Electrical properties of the GdSmZr2O7 ceramic under different sintering conditions

Electrical properties of the GdSmZr2O7 ceramic under different sintering conditions

Journal of Power Sources 210 (2012) 96–100 Contents lists available at SciVerse ScienceDirect Journal of Power Sources journal homepage: www.elsevie...

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Journal of Power Sources 210 (2012) 96–100

Contents lists available at SciVerse ScienceDirect

Journal of Power Sources journal homepage: www.elsevier.com/locate/jpowsour

Short communication

Electrical properties of the GdSmZr2 O7 ceramic under different sintering conditions Zhan-Guo Liu a,b,c , Jia-Hu Ouyang a,∗ , Ke-Ning Sun b,c , Yu Zhou a a b c

Institute for Advanced Ceramics, School of Materials Science and Engineering, Harbin Institute of Technology, 92 West Da-Zhi Street, Harbin 150001, China Natural Science Research Center, Academy of Fundamental and Interdisciplinary Sciences, Harbin Institute of Technology, 2 Yi-Kuang Street, Harbin 150080, China Department of Applied Chemistry, Harbin Institute of Technology, 92 West Da-Zhi Street, Harbin 150001, China

a r t i c l e

i n f o

Article history: Received 27 December 2011 Received in revised form 6 March 2012 Accepted 9 March 2012 Available online 21 March 2012 Keywords: Rare-earth zirconate Pyrochlore Solid electrolyte Impedance spectroscopy Electrical conductivity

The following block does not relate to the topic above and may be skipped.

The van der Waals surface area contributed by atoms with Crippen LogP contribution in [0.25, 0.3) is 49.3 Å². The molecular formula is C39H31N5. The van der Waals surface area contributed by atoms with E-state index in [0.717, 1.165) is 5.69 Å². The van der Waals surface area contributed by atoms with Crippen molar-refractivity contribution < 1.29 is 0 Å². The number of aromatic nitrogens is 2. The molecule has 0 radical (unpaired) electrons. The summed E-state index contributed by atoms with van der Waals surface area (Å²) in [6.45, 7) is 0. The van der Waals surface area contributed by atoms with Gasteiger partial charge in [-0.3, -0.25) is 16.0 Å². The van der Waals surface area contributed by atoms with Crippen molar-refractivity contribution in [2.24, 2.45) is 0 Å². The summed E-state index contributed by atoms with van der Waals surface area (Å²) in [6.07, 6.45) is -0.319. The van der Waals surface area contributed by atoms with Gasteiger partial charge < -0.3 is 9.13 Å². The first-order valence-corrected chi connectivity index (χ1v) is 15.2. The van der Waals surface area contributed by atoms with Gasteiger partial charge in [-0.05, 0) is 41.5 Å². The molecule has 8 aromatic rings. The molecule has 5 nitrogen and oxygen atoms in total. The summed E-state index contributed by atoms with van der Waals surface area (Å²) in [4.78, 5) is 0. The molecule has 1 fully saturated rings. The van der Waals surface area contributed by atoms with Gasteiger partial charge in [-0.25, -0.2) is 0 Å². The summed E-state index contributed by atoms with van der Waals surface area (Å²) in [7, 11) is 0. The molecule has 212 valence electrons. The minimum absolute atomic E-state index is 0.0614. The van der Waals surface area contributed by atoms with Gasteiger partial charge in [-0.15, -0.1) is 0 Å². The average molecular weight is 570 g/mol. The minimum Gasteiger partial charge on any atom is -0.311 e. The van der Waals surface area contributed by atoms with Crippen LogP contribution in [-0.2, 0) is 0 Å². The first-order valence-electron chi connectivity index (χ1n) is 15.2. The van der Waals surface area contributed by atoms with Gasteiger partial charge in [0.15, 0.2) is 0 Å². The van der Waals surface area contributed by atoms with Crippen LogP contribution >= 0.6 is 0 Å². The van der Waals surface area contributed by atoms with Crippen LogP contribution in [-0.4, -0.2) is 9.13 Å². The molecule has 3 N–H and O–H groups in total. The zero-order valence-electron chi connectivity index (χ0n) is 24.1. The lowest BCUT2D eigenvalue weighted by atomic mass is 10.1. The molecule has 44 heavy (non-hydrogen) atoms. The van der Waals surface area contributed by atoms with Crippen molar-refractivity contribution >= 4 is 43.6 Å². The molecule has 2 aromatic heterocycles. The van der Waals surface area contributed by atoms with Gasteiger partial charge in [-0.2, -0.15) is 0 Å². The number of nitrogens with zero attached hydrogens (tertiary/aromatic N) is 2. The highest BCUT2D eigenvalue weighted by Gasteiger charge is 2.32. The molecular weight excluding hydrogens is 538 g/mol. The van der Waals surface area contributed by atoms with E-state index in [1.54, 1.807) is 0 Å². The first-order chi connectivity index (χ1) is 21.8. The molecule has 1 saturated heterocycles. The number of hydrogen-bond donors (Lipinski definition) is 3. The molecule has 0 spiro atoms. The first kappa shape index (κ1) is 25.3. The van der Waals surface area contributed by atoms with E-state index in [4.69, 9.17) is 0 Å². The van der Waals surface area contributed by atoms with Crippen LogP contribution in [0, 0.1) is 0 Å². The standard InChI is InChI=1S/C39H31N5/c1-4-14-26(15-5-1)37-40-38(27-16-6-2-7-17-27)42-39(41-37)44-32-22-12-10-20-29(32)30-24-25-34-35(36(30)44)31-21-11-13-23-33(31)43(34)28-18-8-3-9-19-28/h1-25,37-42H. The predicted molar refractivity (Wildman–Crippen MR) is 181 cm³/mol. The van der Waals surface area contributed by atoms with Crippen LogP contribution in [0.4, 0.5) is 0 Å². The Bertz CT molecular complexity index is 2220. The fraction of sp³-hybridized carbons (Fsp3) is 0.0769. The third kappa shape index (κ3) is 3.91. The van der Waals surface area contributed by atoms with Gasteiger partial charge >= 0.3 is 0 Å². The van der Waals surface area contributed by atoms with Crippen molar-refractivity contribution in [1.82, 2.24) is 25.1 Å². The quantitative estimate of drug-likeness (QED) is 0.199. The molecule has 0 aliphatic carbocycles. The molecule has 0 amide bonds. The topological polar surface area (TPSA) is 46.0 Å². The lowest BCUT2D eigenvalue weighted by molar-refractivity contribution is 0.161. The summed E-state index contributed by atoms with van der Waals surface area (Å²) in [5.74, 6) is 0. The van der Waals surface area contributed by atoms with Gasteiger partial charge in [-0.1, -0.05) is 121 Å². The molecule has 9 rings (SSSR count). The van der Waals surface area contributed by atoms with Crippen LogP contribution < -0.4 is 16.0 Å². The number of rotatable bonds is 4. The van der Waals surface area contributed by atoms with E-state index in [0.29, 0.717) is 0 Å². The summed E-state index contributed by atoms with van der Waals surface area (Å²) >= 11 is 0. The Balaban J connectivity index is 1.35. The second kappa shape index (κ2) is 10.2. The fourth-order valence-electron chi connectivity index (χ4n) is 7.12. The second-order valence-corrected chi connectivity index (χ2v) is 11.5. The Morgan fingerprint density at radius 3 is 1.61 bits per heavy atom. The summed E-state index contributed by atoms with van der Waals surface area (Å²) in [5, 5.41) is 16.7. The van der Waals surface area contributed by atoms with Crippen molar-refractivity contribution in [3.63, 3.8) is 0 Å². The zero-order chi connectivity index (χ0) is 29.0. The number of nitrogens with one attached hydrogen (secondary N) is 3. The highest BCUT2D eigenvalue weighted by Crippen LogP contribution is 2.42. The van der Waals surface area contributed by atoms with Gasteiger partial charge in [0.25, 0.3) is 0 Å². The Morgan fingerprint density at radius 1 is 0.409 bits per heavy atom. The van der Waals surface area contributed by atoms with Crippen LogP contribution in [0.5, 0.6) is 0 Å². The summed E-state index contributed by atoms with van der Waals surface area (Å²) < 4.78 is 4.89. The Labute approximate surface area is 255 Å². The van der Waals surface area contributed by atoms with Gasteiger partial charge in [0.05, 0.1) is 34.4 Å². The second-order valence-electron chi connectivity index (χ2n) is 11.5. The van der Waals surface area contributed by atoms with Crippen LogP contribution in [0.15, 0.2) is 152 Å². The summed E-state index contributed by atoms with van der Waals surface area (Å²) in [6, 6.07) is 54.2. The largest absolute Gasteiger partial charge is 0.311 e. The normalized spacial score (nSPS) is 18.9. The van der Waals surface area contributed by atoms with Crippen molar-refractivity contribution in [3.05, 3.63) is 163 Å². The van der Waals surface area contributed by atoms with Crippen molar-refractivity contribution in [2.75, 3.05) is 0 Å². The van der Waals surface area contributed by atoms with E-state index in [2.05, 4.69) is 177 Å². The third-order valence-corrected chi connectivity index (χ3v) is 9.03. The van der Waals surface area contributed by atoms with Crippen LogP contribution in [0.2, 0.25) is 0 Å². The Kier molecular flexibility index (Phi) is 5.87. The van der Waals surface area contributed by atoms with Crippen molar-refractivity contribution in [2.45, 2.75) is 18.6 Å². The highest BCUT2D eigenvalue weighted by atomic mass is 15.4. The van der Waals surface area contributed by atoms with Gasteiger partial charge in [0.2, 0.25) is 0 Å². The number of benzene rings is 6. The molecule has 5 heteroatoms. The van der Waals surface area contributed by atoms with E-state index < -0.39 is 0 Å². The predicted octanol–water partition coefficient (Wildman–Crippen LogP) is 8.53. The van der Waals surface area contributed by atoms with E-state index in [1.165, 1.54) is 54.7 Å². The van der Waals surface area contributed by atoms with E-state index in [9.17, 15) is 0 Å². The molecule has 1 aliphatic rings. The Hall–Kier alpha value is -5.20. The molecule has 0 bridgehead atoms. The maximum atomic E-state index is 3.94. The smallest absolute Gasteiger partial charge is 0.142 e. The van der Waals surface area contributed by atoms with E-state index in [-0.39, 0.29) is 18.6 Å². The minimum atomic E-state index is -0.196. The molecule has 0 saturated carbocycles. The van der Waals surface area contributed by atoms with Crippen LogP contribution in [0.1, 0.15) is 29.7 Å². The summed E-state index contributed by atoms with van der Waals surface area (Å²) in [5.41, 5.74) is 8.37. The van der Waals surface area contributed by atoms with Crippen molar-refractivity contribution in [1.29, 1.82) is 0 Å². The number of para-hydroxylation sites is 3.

a b s t r a c t The GdSmZr2 O7 ceramic is prepared by pressureless-sintered method under different conditions as a possible solid electrolyte. The crystal structure, microstructure and electrical properties are characterized by the X-ray diffraction, field-emission scanning electron microscopy and ac impedance spectroscopy, respectively. The GdSmZr2 O7 ceramic exhibits a single phase of the pyrochlore-type structure. The total conductivity of the GdSmZr2 O7 ceramic obeys the Arrhenius relation, and gradually increases with increasing temperature from 723 to 1173 K. The GdSmZr2 O7 ceramic is an oxide-ion conductor in the oxygen partial pressure range of 1.0 × 10−4 to 1.0 atm at all test temperature levels. According to the experimental results of the present work, the maximum value of the total conductivity for the GdSmZr2 O7 ceramic is about 1.01 × 10−2 S cm−1 at 1173 K. © 2012 Elsevier B.V. All rights reserved.